This week's book giveaway is in the OO, Patterns, UML and Refactoring forum. We're giving away four copies of Refactoring for Software Design Smells: Managing Technical Debt and have Girish Suryanarayana, Ganesh Samarthyam & Tushar Sharma on-line! See this thread for details.
STEM can be found in virtually every discipline and in every product. STEM is not exclusive to the subjects of science, engineering, technology or math. We must continue engaging students in the STEM disciplines and encouraging them to combine technical knowledge and skills with the creativity that leads to innovative ideas -- ideas that give the arts new technologies, music new instruments, farmers new machines, and our businesses a competitive advantage. Unless we continue building the STEM pipeline, each profession suffers.
So, we are excluding history and gym? When I was in middle/high school, we took math, English, science, history, a second language, gym and an elective like art or music. (In later high school, there were electives like Programming.) If "art" is considered to include language (English/second language), art and music), this means almost every subject is included.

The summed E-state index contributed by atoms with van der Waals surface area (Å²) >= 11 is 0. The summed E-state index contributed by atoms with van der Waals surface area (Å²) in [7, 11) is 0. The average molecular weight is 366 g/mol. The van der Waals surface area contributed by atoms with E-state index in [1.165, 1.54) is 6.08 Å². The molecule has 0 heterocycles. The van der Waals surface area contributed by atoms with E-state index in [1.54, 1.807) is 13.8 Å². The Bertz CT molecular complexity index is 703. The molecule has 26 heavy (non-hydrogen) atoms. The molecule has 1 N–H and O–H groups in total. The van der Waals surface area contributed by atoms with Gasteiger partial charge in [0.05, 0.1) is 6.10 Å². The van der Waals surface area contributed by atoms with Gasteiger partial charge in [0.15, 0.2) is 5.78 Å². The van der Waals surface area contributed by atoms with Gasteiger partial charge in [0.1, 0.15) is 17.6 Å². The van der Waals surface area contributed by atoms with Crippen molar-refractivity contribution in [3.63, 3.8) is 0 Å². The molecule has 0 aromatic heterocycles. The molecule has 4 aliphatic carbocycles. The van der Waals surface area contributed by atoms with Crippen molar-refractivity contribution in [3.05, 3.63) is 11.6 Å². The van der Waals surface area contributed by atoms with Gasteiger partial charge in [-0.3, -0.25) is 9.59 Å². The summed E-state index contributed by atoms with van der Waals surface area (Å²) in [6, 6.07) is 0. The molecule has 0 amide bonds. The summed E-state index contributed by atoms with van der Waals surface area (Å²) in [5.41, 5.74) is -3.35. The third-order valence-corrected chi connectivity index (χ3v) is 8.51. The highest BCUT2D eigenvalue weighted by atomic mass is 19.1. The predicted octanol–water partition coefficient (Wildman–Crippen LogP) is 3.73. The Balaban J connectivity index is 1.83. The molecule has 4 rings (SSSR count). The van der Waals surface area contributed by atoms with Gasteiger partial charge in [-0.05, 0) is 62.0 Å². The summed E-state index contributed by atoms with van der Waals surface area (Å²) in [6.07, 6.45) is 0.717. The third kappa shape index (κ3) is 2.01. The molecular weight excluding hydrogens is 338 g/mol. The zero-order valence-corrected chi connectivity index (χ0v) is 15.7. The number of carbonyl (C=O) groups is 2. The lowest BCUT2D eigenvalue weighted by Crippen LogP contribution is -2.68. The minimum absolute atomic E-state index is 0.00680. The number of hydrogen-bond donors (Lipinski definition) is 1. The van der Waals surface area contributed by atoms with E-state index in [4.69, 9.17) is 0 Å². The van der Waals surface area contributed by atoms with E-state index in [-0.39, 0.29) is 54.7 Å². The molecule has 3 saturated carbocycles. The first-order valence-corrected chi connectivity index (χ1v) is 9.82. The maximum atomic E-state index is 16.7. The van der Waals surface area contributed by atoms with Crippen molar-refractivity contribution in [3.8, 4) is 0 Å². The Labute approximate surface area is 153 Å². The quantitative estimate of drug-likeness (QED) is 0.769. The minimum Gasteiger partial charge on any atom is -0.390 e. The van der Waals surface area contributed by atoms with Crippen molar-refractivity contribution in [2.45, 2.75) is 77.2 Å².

I'm not saying art isn't important. STEAM feels like diluting focus. Clearly human factors, usability, etc require art skills.
School subjects at high school level (back in the days) can be categorized as: language & literature, humanities (history, philosophy etc), social sciences (psychology, economics etc), physical & natural sciences & math, aesthetic/creative (fine art, music, drama etc).
Then in college days, it's basically arts & sciences. We know what sciences are: math, physics, chemistry, biology, geology etc. Everything else is considered "arts".
There actually is a fine line for those "social sciences" subjects because these areas overlap the skill set needed from pure art and pure science.
Furthermore, all this I believe deals with the application of xyz in such and such area/subject more than teaching the concepts/ theory.
[rant start]Globalization makes the markets more "efficient". What we don't realize is that this efficiency really comes from sacrificing the quality of life. I have seen this happen to children in India in the past couple of decades. About two decades ago, kids spent a good amount of time on arts related subjects. Worry for college didn't even start until you were in 11th or 12th grade. But now, right from grade 9, all they have to focus on is pure science. If they don't do it, then they will lose out to the competition that exists for college admissions and then for jobs. They take extra classes on science/math just to be able to compete. There is absolutely no time for arts, history, or gym.